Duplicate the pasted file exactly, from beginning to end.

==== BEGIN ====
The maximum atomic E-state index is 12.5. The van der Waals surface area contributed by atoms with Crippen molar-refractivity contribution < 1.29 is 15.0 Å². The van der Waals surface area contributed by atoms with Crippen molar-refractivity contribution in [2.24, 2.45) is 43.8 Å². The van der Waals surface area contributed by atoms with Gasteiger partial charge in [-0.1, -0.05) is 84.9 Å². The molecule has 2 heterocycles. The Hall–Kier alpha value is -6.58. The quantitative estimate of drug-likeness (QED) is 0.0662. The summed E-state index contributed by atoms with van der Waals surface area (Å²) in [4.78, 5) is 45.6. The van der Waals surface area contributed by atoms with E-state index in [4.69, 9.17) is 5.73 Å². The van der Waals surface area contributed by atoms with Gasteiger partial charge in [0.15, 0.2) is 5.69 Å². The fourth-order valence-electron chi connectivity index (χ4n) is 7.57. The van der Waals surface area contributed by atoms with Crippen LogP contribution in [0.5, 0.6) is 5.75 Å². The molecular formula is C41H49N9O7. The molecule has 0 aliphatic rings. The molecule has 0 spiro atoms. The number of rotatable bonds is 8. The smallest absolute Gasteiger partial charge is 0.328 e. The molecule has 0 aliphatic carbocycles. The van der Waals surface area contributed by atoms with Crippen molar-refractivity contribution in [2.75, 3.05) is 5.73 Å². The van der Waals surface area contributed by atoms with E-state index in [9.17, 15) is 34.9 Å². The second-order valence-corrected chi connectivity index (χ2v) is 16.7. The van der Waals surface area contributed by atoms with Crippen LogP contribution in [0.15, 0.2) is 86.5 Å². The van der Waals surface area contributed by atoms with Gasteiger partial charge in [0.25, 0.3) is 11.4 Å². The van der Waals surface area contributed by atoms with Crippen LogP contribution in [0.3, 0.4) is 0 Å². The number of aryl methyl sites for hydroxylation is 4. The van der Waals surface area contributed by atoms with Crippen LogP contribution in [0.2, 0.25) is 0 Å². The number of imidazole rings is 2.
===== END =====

The maximum atomic E-state index is 12.5. The van der Waals surface area contributed by atoms with Crippen molar-refractivity contribution < 1.29 is 15.0 Å². The van der Waals surface area contributed by atoms with Crippen molar-refractivity contribution in [2.24, 2.45) is 43.8 Å². The van der Waals surface area contributed by atoms with Gasteiger partial charge in [-0.1, -0.05) is 84.9 Å². The molecule has 2 heterocycles. The Hall–Kier alpha value is -6.58. The quantitative estimate of drug-likeness (QED) is 0.0662. The summed E-state index contributed by atoms with van der Waals surface area (Å²) in [4.78, 5) is 45.6. The van der Waals surface area contributed by atoms with E-state index in [4.69, 9.17) is 5.73 Å². The van der Waals surface area contributed by atoms with Gasteiger partial charge in [0.15, 0.2) is 5.69 Å². The fourth-order valence-electron chi connectivity index (χ4n) is 7.57. The van der Waals surface area contributed by atoms with Crippen LogP contribution in [0.5, 0.6) is 5.75 Å². The molecular formula is C41H49N9O7. The molecule has 0 aliphatic rings. The molecule has 0 spiro atoms. The number of rotatable bonds is 8. The smallest absolute Gasteiger partial charge is 0.328 e. The molecule has 0 aliphatic carbocycles. The van der Waals surface area contributed by atoms with Crippen molar-refractivity contribution in [2.75, 3.05) is 5.73 Å². The van der Waals surface area contributed by atoms with E-state index in [9.17, 15) is 34.9 Å². The second-order valence-corrected chi connectivity index (χ2v) is 16.7. The van der Waals surface area contributed by atoms with Crippen LogP contribution in [0.15, 0.2) is 86.5 Å². The van der Waals surface area contributed by atoms with Gasteiger partial charge in [0.25, 0.3) is 11.4 Å². The van der Waals surface area contributed by atoms with Crippen LogP contribution in [0.3, 0.4) is 0 Å². The number of aryl methyl sites for hydroxylation is 4. The van der Waals surface area contributed by atoms with Crippen LogP contribution in [0.2, 0.25) is 0 Å². The number of imidazole rings is 2.